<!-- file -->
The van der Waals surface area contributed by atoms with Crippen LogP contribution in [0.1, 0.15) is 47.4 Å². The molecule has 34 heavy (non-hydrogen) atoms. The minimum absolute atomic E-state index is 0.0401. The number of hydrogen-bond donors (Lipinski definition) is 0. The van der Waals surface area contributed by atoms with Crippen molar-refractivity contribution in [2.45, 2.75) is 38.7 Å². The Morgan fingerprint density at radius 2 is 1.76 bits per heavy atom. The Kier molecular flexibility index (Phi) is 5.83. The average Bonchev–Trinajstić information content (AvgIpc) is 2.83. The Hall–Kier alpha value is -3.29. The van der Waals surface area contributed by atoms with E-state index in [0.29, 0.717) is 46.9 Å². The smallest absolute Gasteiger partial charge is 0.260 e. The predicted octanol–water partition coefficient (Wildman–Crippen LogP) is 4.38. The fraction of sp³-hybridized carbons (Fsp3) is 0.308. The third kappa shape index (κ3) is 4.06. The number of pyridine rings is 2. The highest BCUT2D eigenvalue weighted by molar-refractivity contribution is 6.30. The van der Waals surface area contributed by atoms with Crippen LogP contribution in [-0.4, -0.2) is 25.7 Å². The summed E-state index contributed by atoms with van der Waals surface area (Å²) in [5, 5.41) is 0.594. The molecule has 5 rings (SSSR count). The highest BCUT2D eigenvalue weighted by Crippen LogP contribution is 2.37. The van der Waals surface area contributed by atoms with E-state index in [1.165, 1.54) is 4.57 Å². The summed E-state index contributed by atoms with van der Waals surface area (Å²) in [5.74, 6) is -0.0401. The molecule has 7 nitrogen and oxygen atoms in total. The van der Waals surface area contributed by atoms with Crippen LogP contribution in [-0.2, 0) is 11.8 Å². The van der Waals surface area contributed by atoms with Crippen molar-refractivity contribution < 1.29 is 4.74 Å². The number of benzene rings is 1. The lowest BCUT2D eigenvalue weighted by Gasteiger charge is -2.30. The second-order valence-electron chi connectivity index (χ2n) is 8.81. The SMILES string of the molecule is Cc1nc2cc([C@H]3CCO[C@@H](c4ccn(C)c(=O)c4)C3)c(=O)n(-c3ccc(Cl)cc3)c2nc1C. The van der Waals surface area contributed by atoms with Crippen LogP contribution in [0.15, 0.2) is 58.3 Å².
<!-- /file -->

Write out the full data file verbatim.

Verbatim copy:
The van der Waals surface area contributed by atoms with Crippen LogP contribution in [0.1, 0.15) is 47.4 Å². The molecule has 34 heavy (non-hydrogen) atoms. The minimum absolute atomic E-state index is 0.0401. The number of hydrogen-bond donors (Lipinski definition) is 0. The van der Waals surface area contributed by atoms with Crippen molar-refractivity contribution in [2.45, 2.75) is 38.7 Å². The Morgan fingerprint density at radius 2 is 1.76 bits per heavy atom. The Kier molecular flexibility index (Phi) is 5.83. The average Bonchev–Trinajstić information content (AvgIpc) is 2.83. The Hall–Kier alpha value is -3.29. The van der Waals surface area contributed by atoms with E-state index in [0.29, 0.717) is 46.9 Å². The smallest absolute Gasteiger partial charge is 0.260 e. The predicted octanol–water partition coefficient (Wildman–Crippen LogP) is 4.38. The fraction of sp³-hybridized carbons (Fsp3) is 0.308. The third kappa shape index (κ3) is 4.06. The number of pyridine rings is 2. The highest BCUT2D eigenvalue weighted by molar-refractivity contribution is 6.30. The van der Waals surface area contributed by atoms with Crippen LogP contribution in [-0.4, -0.2) is 25.7 Å². The summed E-state index contributed by atoms with van der Waals surface area (Å²) in [5, 5.41) is 0.594. The molecule has 5 rings (SSSR count). The highest BCUT2D eigenvalue weighted by Crippen LogP contribution is 2.37. The van der Waals surface area contributed by atoms with E-state index in [1.165, 1.54) is 4.57 Å². The summed E-state index contributed by atoms with van der Waals surface area (Å²) in [5.74, 6) is -0.0401. The molecule has 7 nitrogen and oxygen atoms in total. The van der Waals surface area contributed by atoms with Crippen LogP contribution in [-0.2, 0) is 11.8 Å². The van der Waals surface area contributed by atoms with Crippen molar-refractivity contribution < 1.29 is 4.74 Å². The number of benzene rings is 1. The lowest BCUT2D eigenvalue weighted by Gasteiger charge is -2.30. The second-order valence-electron chi connectivity index (χ2n) is 8.81. The SMILES string of the molecule is Cc1nc2cc([C@H]3CCO[C@@H](c4ccn(C)c(=O)c4)C3)c(=O)n(-c3ccc(Cl)cc3)c2nc1C. The van der Waals surface area contributed by atoms with Crippen LogP contribution in [0.15, 0.2) is 58.3 Å².